Carnival’s Q2 Earnings Show It Needs to Start Sailing Soon

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Carnival (NYSE:CCL) released its Q2 earnings and balance sheet ending May 31 last week. The key takeaway is that CCL stock will not move higher until the company starts sailing or it can reduce the cash burn rate.

carnival (<a href=CCL) cruise ship on the water" width="300" height="169">

Source: Ruth Peterkin /

The bottom line is that Carnival has $6.9 billion in cash but expects to burn $650 million per month during the second half. Simple math shows that it has basically three quarters of liquidity left.

In reality, the company will have to either dramatically reduce its burn rate or raise more cash well before the middle of next year. This is because no company will ever be able to raise money at quasi-normal rates if they have less than three to six months of liquidity left. Banks and investors would charge usurious rates if they suspect the company is out of options.

The CDC has a no-sail order out until July 24. Barron’s wrote today that they expect the no-sail order to be extended. Carnival does not expect to sail out of the U.S. until after Sept. 15. However, the company has recently announced, according to an analyst on YouTube, that it will be delaying cruises out of Fort Lauderdale from November 2020 to March 2021.

More Bad News Coming

The truth is that the company will have to raise more debt. This is likely to hit CCL stock from its present stock price of about $15 today (July 15). Investors don’t want to see their company take on more debt, which likely signifies higher losses.

Not all analysts are as negative on the stock. Barron’s just reported that Stifel came out with a positive report on the stock, setting their target price to $24. The report was deemed positive, even though the analyst lowered his target price from $30, as he likes Carnival’s cost-cutting.

For example, Carnival’s Q2 report said the company is cutting out 13 ships through sales and retirements. In addition, it is reducing its capex spending by $5 billion over the next 18 months and $7 billion in annual operating expenses.

That is all fine, but the company still expects to run a monthly cash burn of $650 billion. In the first six months of 2020, its operating cash flow was negative $1.8 billion. But after adding investing burn, including capex spending, of $1.256 billion, the total burn during the first half was $3.06 billion. That works out to $509 million per month. Keep in mind as well that during at least half of Q1 the company was in full operating mode.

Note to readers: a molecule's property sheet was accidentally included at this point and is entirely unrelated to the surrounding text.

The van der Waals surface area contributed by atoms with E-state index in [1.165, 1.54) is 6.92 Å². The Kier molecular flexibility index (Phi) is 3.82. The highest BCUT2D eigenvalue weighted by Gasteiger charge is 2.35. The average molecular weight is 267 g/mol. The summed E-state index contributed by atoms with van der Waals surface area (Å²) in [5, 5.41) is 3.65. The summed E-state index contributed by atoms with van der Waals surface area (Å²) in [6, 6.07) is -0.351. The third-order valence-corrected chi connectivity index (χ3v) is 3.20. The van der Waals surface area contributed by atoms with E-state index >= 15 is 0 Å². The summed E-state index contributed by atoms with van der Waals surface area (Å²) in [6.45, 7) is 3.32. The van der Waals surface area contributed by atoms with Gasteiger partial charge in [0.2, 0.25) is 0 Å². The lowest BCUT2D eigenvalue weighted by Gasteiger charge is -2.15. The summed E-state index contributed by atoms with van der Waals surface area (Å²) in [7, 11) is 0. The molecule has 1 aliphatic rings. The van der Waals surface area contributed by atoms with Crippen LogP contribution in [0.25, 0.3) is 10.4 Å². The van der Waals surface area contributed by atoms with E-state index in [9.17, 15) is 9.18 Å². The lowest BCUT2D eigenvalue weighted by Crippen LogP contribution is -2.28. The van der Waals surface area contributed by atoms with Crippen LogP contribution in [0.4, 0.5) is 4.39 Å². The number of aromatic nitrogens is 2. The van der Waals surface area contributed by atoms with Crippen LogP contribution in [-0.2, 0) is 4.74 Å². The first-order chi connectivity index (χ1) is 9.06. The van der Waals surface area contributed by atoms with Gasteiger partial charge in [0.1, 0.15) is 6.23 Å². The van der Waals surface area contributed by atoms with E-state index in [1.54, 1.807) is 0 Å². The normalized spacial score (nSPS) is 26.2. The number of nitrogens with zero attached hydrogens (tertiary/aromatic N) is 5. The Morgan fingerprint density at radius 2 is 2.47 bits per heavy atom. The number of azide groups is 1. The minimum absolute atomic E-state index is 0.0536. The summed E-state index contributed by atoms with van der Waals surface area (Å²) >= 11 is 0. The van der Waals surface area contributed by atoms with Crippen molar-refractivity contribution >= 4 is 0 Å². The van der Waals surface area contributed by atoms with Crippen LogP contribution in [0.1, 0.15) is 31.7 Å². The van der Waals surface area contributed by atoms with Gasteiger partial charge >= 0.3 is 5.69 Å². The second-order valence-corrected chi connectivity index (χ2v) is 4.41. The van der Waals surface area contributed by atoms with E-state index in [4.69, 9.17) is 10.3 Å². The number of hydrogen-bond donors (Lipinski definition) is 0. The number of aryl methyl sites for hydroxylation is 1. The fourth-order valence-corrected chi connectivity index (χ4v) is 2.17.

Therefore, the burn rate is still increasing. CCL stock is not going to move higher until they can see some light at the end of the tunnel of this burn rate.

What to Do With CCL Stock

Just like with airline stocks, investment sentiment could turn around quickly on this stock if a coronavirus vaccine appears before the end of the year. At that point, they will believe that people will be more willing to travel on cruises. As a result, CCL stock’s present tumble could be halted once that event happens.

However, in the long-term, Carnival is likely going to have to raise either more equity or debt, or a combination of both. That prospect will likely weigh on CCL stock in the near-term.

Analysts polled by Yahoo! Finance estimate earnings per share of negative $5.40 for the year to November 2020, improving to negative $1.41 in 2021. Moreover, these analysts expect revenue to dramatically improve from $7.2 billion in 2020 to $12.6 billion in 2021. That is likely to imply a huge increase in cash flow as well.

If a vaccine is available throughout the world, investor sentiment will change. So CCL stock is likely to fall in the short-term, but investors can take advantage of this.

They can average cost their holdings of CCL stock down as the stock falls. They know that light at the end of the tunnel is very likely to happen.

As of this writing, Mark Hake, CFA does not hold a position in any of the aforementioned securities. Mark Hake runs the Total Yield Value Guide which you can review here.

The post Carnival’s Q2 Earnings Show It Needs to Start Sailing Soon appeared first on InvestorPlace.

The views and opinions expressed herein are the views and opinions of the author and do not necessarily reflect those of Nasdaq, Inc.


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